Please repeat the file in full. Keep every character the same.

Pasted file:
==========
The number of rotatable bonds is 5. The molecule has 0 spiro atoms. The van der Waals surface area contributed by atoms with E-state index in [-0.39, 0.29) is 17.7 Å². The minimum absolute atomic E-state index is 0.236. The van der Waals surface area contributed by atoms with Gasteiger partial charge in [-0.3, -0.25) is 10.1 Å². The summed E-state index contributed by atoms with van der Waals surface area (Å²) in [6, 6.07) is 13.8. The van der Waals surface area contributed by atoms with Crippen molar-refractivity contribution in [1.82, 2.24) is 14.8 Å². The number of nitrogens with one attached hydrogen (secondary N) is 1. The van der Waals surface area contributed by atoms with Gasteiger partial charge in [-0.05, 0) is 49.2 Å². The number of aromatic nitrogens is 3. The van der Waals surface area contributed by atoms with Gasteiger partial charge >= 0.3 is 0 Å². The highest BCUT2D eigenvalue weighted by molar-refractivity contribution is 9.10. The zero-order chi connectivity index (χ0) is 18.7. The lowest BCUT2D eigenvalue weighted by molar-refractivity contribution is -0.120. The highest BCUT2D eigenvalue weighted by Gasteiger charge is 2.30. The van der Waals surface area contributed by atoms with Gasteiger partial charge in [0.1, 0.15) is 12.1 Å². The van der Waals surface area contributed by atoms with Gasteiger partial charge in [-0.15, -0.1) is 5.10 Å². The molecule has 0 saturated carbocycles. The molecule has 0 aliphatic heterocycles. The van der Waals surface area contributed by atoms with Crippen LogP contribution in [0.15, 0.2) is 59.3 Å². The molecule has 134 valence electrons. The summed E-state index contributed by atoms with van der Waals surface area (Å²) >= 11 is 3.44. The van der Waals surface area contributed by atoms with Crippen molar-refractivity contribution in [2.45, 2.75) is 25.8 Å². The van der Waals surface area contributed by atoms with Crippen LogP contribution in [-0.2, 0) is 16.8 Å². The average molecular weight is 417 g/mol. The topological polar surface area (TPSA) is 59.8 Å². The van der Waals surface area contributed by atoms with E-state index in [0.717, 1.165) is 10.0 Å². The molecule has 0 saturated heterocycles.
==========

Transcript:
The number of rotatable bonds is 5. The molecule has 0 spiro atoms. The van der Waals surface area contributed by atoms with E-state index in [-0.39, 0.29) is 17.7 Å². The minimum absolute atomic E-state index is 0.236. The van der Waals surface area contributed by atoms with Gasteiger partial charge in [-0.3, -0.25) is 10.1 Å². The summed E-state index contributed by atoms with van der Waals surface area (Å²) in [6, 6.07) is 13.8. The van der Waals surface area contributed by atoms with Crippen molar-refractivity contribution in [1.82, 2.24) is 14.8 Å². The number of nitrogens with one attached hydrogen (secondary N) is 1. The van der Waals surface area contributed by atoms with Gasteiger partial charge in [-0.05, 0) is 49.2 Å². The number of aromatic nitrogens is 3. The van der Waals surface area contributed by atoms with Gasteiger partial charge >= 0.3 is 0 Å². The highest BCUT2D eigenvalue weighted by molar-refractivity contribution is 9.10. The zero-order chi connectivity index (χ0) is 18.7. The lowest BCUT2D eigenvalue weighted by molar-refractivity contribution is -0.120. The highest BCUT2D eigenvalue weighted by Gasteiger charge is 2.30. The van der Waals surface area contributed by atoms with Gasteiger partial charge in [0.1, 0.15) is 12.1 Å². The van der Waals surface area contributed by atoms with Gasteiger partial charge in [-0.15, -0.1) is 5.10 Å². The molecule has 0 saturated carbocycles. The molecule has 0 aliphatic heterocycles. The van der Waals surface area contributed by atoms with Crippen LogP contribution in [0.15, 0.2) is 59.3 Å². The molecule has 134 valence electrons. The summed E-state index contributed by atoms with van der Waals surface area (Å²) >= 11 is 3.44. The van der Waals surface area contributed by atoms with Crippen molar-refractivity contribution in [2.45, 2.75) is 25.8 Å². The van der Waals surface area contributed by atoms with Crippen LogP contribution in [-0.2, 0) is 16.8 Å². The average molecular weight is 417 g/mol. The topological polar surface area (TPSA) is 59.8 Å². The van der Waals surface area contributed by atoms with E-state index in [0.717, 1.165) is 10.0 Å². The molecule has 0 saturated heterocycles.